The 1920s and 1930s saw the greatest production of high quality children’s china decorated with humorous and inventive scenes. Mabel Lucie Atwell's artwork is sought after in today’s market.  In 1934, Barbara Vernon Baily created the ever popular Bunnykins series for Royal Doulton based on everyday family themes, where bunnies dressed in children’s clothes play and get into mischief.
GPSA member selected the logo above from a choice of several possibilities.

We expect the transition to be complete by the middle of April.

Please keep an eye out for it when  shopping eBay!

Royal Doulton "Bunnykins" series Breakfast Set. Rim plate, "Toast for Tea Today", 1954, Walter Hayward, designer.

One cannot reflect on children's china without mentioning the huge Japanese export market that flourished between world wars and after WWII, when virtually every American girl played with an inexpensive Japanese china tea set.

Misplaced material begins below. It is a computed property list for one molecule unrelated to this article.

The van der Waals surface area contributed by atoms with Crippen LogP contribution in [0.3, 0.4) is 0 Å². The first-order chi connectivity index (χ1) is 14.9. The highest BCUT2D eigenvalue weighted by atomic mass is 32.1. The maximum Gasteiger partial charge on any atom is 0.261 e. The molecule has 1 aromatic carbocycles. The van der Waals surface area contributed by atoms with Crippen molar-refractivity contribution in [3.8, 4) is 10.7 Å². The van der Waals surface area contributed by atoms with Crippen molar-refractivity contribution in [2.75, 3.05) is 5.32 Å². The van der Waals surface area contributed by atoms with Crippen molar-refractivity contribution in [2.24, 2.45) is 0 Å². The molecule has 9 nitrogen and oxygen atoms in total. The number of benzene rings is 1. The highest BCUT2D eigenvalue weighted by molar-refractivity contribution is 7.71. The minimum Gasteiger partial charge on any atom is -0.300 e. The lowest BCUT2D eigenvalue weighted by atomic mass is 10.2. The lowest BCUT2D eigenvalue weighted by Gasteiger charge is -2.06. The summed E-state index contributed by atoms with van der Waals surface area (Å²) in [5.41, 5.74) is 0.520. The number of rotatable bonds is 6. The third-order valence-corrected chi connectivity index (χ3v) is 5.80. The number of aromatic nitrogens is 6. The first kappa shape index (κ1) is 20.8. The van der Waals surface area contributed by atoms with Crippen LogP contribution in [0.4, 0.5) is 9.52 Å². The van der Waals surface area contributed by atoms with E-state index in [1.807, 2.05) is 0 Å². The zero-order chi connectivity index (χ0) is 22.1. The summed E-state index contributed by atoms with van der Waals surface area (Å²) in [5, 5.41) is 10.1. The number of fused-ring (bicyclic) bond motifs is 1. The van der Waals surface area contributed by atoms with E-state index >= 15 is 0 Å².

In more recent years, one can buy children's sets of a plate, bowl, cup or mug.  Prohibitive costs and lack of demand for contemporary, formal  children’s ware sets has seen an end to their production by the top dinnerware makers.  Many collectors see these dishes as the perfect collectible - affordable, available in a variety of styles and even the largest collection takes up very little space!
Suggested Reading:

Gifts for Good Children, The History of Children's China 1790 -1890 and Gifts for Good Children, The History of Children's China 1890 -1990
Maureen Batkin and Noel Riley

Children's Glass Dishes, China & Furniture
Doris  Lechler

Collector's Encyclopedia of Children’s Dishes
Margaret & Kenn Whitmyer

Playtime Pottery & Porcelain from Europe & Asia
Lorraine Punchard

Dragonware Moriage, partial Children's Tea Set, Japan. Sized for playing with dolls.
Plate of the Month
by Dianetiques